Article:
But there are facts and facts — facts with value, and facts without value. The indiscriminate gathering of facts leads to no important discoveries. Men might devote themselves to counting the leaves on the trees, the blades of grass in the meadows, the grains of sand on the sea shore; — they might weigh each one, and measure each one, and go on collecting such facts until libraries were filled, and the minds of men buried under their weight, and no addition would be made to philosophy thereby. There must be some method of selecting, some method of determining what facts are valuable, and what facts are trivial. The fool collects facts; the wise man selects them.

Amid the multiplicity of facts in the universe, how does the wise man choose for his use? The true scientific man walks not at random through the world making notes of what he sees; he chooses some narrow field of investigation. Within this field he reviews what is already known and becomes conversant with the conclusions al­ready reached. He then seeks to discern more facts in this field, and to make more careful discriminations therein, and then to make more homologic classifications; and, finally, more thoroughly to dis­cover the complexity of sequences.

If he attain to success in doing all this his investigations are al­ways suggested by some hypothesis — some supposition of what he may discover. He may find that his hypothesis is wrong, and discover something else; but without an hypothesis he discovers nothing. A scientific man faking up a subject reviews the facts that are known, and imagines that they lead to conclusions that have not yet been reached by others. His imagination may lead him quite astray, yet he follows it, and says "Now if this be true, then there must be certain yet undiscovered facts," and he seeks for them. He may find that which he seeks, or he may find some­thing quite other. If he be an honest thinker, a true philosopher, it matters not to him. He substantiates his hypothesis or constructs a new one. If such hypothesis leads to many new discoveries scientific men accept it, and call it a working hypothesis, and if it still leads on to discovery scientific men call it a theory; and so working hypotheses are developed into theories, and these theories become the fundamental principles, the major propositions of science, the widest generalizations of philosophy.

Sometimes the inductive method — the Baconian method — is said to have been modified or improved by the addition of the method by working hypotheses, and then modern scientific methods are said to be inductive. With this understanding, it may be said that the deductive methods of metaphysics have been supplanted by the inductive methods of science. It would, perhaps, be better to say that deductive and inductive methods have been superseded by the method of working hypotheses.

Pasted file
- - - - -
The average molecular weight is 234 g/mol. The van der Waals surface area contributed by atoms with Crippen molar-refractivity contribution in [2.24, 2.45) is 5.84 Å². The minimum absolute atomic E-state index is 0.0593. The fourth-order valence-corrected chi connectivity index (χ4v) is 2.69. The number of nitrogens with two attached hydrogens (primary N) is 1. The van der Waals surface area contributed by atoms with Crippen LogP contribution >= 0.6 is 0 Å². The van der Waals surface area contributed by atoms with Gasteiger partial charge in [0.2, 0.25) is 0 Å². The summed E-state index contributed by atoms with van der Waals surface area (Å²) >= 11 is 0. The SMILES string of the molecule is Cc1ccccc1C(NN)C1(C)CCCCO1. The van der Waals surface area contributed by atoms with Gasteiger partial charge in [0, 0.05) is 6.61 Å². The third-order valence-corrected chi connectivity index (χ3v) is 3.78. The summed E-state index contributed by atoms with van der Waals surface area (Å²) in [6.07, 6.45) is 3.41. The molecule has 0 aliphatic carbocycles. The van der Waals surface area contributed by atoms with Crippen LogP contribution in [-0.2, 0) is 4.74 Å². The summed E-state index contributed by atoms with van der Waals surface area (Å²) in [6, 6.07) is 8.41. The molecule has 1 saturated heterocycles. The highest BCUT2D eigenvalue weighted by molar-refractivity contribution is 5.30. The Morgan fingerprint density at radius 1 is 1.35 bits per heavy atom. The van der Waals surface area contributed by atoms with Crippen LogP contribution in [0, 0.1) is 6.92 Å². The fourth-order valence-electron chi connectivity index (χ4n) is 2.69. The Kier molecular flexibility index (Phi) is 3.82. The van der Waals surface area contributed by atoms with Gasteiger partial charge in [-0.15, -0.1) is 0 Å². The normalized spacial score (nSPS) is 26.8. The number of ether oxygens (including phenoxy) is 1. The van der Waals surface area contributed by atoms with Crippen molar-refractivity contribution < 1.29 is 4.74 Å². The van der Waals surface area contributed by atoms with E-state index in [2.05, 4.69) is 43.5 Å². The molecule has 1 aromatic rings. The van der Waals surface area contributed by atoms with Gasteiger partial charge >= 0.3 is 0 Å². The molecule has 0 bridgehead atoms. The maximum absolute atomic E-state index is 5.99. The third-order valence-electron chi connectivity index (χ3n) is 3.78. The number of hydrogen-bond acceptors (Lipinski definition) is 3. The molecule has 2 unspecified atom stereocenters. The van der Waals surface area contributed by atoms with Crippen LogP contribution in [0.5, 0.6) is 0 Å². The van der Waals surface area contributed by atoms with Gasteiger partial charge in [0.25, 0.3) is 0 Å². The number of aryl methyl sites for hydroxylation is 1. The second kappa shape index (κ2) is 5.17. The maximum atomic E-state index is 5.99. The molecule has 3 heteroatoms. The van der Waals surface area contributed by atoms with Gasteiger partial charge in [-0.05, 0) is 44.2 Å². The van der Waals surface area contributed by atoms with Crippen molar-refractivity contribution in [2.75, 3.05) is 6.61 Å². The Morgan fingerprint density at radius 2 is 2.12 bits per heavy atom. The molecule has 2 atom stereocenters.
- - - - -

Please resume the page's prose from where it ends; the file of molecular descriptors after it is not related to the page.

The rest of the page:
Working hypotheses are the instruments with which scientific men select facts. By them, reason and imagination are conjoined, and all the powers of the mind employed in research.

Darwin, more than any other man, has taught the use of working hypotheses. Newton and Darwin are the two great lights of science — the Gemini in the heavens of philosophy; stars whose glory is the brightest of all.

There be good folk in the world who love mythologic and meta­physic philosophy — one or both. In the ears of such the praise of Darwin is not sweet music. Let me beg of such who may be here, to consider that we come to-night to praise our dead, and to tell of our love for the man who gave us hope. You and I cannot-contend over an open grave, and in my soul I find no cause for angry contention elsewhere. Every man's opinions are honest opinions — his opinions are the children of his own reasoning, and he loves his offspring.

When I stand before the sacred fire in an Indian village and listen to the red man's philosophy, no anger stirs my blood. I love him as one of my kind. He has a philosophy not unlike that of my forefathers, though widely separated from my own, and I love him as one near akin.

Among civilized men I find no one who has not a philosophy in part common with my own; and of those smaller portions of our philosophies which are not alike I see no cause why anger should be kindled between us thereby. They and I are bound together by the same cord of honesty in opinion.

In Darwin's writings I find no word of reproach. Denunciation and ridicule, greater than any other man has endured, never kindled a spark of hatred in his breast. Wrapped in the mantle of his phi­losophy he received no wounds, but lived with and loved mankind.

Let us not gird science to our loins as the warrior buckles on his sword. Let us raise science aloft as the olive branch of peace and the emblem of hope.